Secular Jews have much to learn from the phenomenal Haredi economic ecosystem. Transportation, education, medical care, cabs, ambulances, the disabled, fertility treatments, support groups, help for the bereaved, and an endless list of services all exist within the community itself. While conventional measures of poverty are based on income, these gemach services make the poverty far more bearable. Haredi incomes are low, but many of the goods and services they consume are cheap or free.
But the Haredi ecosystem has a price: The community demands a high degree of social conformity in return for its hesed.
The ultra-Orthodox work the system, legally, in the US. They enjoy food stamps, Medicaid, Section 8 rent assistance and other subsidies. In return, they claim, their private schools educate 150,000 students, and so save the public coffers a small fortune had their children gone to public schools. The ultra-Orthodox work the system in Israel, too. This is enabled by the fact that politically, the ultra-Orthodox political parties form the balance of power.
A new poll by the Geo Cartographic Institute shows that if elections were to be held tomorrow, Shas (the Sephardi Haredi party) would elect four Knesset Members and United Torah Judaism (UTJ), seven, for a total of 11 Haredi MKs out of 120. They form the perpetual balance of power between the secular Right and Left. And they leverage that power with stubborn persistence and skill to gain huge chunks of the government budget.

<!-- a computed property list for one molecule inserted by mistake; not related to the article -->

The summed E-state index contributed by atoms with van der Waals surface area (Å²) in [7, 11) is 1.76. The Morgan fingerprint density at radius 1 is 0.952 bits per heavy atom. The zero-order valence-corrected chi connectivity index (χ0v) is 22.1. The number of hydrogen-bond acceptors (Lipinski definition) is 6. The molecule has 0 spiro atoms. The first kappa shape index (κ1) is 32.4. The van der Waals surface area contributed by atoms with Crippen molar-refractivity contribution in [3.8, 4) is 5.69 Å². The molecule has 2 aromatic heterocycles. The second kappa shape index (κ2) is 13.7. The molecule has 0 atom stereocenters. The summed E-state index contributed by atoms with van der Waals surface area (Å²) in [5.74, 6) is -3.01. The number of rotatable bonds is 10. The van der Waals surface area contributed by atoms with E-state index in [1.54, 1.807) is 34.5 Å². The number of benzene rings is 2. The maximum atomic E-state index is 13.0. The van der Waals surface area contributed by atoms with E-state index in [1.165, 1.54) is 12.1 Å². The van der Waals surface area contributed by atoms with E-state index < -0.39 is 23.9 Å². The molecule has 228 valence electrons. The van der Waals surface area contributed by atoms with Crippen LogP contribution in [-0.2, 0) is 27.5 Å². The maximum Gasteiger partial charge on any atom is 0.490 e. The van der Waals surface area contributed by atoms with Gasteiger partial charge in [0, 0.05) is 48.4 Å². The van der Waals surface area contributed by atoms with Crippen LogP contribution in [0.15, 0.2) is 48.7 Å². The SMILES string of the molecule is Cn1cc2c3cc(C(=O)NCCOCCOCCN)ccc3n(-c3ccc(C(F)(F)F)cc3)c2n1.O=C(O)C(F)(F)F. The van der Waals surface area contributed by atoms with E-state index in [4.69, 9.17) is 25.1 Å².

In January, the Knesset Finance Committee, chaired by Moshe Gafni (UTJ), approved an additional 278 million shekels for Haredim in addition to 1.368 billion shekels this year allocated to the independent Haredi educational system and 800m. shekels for Ma’ayan Hahinuch, the independent Shas school system.
As this story was being written, a fierce all-night battle raged in the Knesset over the proposed “Minimarket Law” that would give Interior Minister Arye Deri authority to order certain stores to close on the Sabbath. The law is regarded as primarily ultra- Orthodox and brought bitter opposition. It barely passed, 58 for, 57 against.
The Haredi MKs promise they are not done. Their next battle will be to annul the Conscription Law, which calls for drafting all Haredim for military service.
So once again, war has broken out between the secular and religious. The head of the Shin Bet (Israel Security Agency), Nadav Argaman, told the Knesset Foreign Affairs and Defense Committee in late December, in a rare appearance, that along with Palestinian terrorism, he believes internal dissension of ranks are among the greatest threats to Israel’s well-being, ahead of Iran.
Among the ultra-Orthodox, change does occur, but it is gradual, like the slow movement of the tectonic plates beneath our feet. From time to time, there are earthquakes, as an impatient secular society tries to rush or force change.
It is incumbent on the non-ultra-Orthodox to reach out to the Haredim with wisdom, understanding and patience to gently encourage integrating their young people into modern life, without threatening their core values. And this is entirely possible.
If the ultra-Orthodox are on their way to becoming a third of Israel’s population, neither they nor the rest of the population have any other choice.
The writer is a senior research fellow at the S. Neaman Institute, Technion and blogs at www.timnovate.wordpress.com